I think it is fair to say that we are at the crossroads and sitting here today, I see at least three paths we could choose. I have made no decision which path is best, nor do I think we are necessarily limited to these three paths. But, sitting here today, I think these three paths are evident.
One path is to do no more, at least for now. We have studied the issue, held numerous meetings within the industry, commissioned studies, and held three hearings. The GPOs, hospitals, and manufacturers know all of our concerns and have acted on them, to one degree or another. Some would argue that we have done our job and, perhaps more importantly, the GPOs have done their job, by adopting the voluntary codes. Under that view, no more action is needed.
Another path is to formally transfer our oversight of the industry somewhere else. The primary example thus far of this approach is embodied in the staff Discussion Draft that has been circulated within the industry and provided to today's witnesses.
It would move the oversight role to the Department of Health and Human Services, which as an executive agency, is arguably better equipped to oversee the activities in the GPO industry. The Department of Health and Human Services already has a degree of expertise in this area, and it currently oversees the "anti-kickback" exemption upon which the entire GPO industry is built.
Another path is for the GPO industry to build upon their work of setting up individual codes of conduct to create what I call a "voluntary plus" approach. Currently, existing voluntary codes are enforced by each company on its own, an approach which has both strengths and weaknesses. On the one hand, because it is voluntary and self-enforced, it provides maximum flexibility and does not hamstring the industry. On the other hand, for those very same reasons, there is no assurance that it will continue to be implemented in the future or that it always will be implemented actively. Most troubling is the fact that there is really no mechanism to discipline GPOs that don't follow their own code.
I welcome any proposals from the GPOs that would create this sort of "voluntary plus" approach -- proposals that build upon the current voluntary codes, but add some "teeth" so that the Subcommittee can be assured that the reforms are made permanent and that if a GPO chooses to disregard its own code of conduct, that it is disciplined in a way that has real consequences.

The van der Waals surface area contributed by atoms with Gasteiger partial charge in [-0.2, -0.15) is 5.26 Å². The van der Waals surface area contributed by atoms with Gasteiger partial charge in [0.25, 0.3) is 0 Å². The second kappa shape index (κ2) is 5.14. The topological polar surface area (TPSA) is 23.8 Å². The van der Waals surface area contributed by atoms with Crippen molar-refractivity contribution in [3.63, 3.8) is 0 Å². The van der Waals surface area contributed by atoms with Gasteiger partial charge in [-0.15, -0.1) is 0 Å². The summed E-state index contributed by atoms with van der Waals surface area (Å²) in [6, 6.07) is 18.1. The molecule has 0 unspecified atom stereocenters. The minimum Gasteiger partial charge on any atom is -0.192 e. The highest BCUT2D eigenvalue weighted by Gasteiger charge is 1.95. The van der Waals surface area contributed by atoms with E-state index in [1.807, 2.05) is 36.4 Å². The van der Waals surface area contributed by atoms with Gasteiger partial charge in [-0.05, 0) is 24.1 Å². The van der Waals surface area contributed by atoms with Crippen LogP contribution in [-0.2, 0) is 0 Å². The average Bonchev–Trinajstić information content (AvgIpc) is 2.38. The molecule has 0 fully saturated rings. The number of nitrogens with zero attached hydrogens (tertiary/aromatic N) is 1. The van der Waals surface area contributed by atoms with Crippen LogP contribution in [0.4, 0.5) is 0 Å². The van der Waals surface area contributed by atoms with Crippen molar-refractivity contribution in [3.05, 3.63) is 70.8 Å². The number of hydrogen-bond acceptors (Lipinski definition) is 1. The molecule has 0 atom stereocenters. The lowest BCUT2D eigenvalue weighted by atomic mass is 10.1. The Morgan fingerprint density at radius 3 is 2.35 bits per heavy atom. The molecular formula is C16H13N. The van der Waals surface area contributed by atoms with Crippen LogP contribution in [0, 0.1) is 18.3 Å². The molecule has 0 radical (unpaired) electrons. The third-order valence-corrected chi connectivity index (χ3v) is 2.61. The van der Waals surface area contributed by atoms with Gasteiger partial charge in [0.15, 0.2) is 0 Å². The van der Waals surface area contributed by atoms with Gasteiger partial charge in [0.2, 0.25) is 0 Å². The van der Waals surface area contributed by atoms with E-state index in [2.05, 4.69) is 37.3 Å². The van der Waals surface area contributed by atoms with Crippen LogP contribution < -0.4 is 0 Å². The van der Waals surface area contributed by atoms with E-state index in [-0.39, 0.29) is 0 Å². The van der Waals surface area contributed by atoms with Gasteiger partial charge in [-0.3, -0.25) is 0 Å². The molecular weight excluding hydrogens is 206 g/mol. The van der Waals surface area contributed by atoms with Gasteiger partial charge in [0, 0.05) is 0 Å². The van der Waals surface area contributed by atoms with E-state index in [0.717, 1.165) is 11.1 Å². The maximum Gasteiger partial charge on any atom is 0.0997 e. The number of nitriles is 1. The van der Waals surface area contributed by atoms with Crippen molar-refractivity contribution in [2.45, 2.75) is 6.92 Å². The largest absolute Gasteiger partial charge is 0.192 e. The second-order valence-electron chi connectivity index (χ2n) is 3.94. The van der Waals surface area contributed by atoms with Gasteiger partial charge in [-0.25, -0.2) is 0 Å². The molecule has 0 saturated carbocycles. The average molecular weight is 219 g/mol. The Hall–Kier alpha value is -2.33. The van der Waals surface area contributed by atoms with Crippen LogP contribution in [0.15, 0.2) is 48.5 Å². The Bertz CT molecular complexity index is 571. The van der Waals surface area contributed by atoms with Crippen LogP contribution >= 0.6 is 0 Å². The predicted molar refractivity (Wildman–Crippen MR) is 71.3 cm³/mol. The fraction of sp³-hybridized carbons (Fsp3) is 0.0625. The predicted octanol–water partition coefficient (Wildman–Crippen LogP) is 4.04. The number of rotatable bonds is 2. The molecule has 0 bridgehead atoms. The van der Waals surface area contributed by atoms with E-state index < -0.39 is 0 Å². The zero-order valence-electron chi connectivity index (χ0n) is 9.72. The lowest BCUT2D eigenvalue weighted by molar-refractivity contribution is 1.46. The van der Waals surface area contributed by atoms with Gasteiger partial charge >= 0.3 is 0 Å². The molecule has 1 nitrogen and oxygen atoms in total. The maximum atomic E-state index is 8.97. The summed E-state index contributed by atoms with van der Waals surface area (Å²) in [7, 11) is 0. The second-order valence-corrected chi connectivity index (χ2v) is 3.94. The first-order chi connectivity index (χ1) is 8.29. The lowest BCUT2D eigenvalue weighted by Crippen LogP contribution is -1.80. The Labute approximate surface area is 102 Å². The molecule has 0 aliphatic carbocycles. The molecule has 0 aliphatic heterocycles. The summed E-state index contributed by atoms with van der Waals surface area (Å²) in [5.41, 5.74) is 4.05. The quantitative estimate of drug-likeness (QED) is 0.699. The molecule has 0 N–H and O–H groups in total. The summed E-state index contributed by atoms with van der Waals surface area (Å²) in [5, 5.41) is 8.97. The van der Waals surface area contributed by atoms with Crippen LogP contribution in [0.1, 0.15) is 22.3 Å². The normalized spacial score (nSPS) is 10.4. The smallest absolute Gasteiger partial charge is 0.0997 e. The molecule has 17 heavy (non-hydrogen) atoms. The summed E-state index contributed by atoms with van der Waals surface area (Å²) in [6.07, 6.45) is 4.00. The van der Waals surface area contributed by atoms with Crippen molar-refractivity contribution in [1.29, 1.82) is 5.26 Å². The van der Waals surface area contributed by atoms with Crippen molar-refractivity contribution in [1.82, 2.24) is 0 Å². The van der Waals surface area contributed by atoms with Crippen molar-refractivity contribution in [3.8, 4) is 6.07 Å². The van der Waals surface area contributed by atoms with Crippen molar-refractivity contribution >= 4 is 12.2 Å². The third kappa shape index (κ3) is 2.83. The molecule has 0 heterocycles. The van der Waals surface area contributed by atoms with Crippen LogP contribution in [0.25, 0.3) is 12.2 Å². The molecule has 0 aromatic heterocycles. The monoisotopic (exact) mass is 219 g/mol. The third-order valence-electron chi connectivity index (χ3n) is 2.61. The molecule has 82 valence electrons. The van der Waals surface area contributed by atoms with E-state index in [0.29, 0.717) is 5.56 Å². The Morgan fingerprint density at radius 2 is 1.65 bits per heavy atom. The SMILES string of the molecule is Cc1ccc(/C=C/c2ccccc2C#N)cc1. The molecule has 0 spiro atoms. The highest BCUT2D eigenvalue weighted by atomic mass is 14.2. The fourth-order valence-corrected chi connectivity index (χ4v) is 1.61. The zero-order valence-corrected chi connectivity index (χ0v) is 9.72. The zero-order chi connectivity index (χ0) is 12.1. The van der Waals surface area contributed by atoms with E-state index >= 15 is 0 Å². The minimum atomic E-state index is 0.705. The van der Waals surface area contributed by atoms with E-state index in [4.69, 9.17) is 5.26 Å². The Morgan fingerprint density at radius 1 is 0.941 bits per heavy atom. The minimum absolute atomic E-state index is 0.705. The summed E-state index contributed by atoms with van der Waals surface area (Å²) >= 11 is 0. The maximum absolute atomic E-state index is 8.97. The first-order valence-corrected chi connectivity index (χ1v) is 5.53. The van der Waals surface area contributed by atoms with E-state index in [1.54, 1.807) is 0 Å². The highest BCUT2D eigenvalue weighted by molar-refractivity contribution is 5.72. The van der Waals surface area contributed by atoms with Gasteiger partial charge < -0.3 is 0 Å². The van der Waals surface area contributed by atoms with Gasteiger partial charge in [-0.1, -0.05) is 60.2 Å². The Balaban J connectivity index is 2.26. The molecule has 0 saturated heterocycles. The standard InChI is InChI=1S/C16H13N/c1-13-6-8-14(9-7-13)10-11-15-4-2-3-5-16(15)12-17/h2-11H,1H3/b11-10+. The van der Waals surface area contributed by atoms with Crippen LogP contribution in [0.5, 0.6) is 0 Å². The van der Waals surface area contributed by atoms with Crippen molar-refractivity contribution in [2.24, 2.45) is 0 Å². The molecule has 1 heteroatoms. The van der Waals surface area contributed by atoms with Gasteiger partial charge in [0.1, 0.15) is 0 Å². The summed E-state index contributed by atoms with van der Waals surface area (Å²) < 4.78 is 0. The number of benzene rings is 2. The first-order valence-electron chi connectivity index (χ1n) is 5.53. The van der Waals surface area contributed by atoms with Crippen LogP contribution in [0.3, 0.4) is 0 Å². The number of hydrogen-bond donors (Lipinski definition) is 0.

I have set out these three paths as what I see now, but I am not wedded to just these three paths. If there is a fourth pathway or a fifth out there that are products of this hearing, I look forward to considering them too. We hope today to hear our witnesses comment not only on the strengths and weaknesses of the discussion draft, but on all of these ideas and any others that may arise.
Before I turn to our ranking member, Senator Kohl, I would like to add that throughout our oversight of the GPO industry, I have tried to stay in close contact with the hospitals in Ohio to find out how they view GPOs. Of course, GPOs work as purchasing agents on behalf of these hospitals, so it is really the hospitals that get the benefits of GPO activities.
I think it is fair to say that nearly all the hospitals I have spoken to are confident that their GPOs are saving them significant amounts of money. In this age of escalating health care costs, that is a very important outcome, and one that we must maintain. So, I certainly believe that GPOs can provide significant benefits for hospitals. Ensuring that in the future GPOs both save money and allow for new technology and vigorous competition in healthcare products is the goal of this hearing today.
One final point -- the Subcommittee first started investigating this issue in the fall of 2001, under the Chairmanship of Senator Kohl. He has continued to work tirelessly on this important issue. I think it is fair to say that without his work, the Subcommittee would not be holding this hearing today and the industry would not have progressed to where we are now without his efforts, so I thank him for that.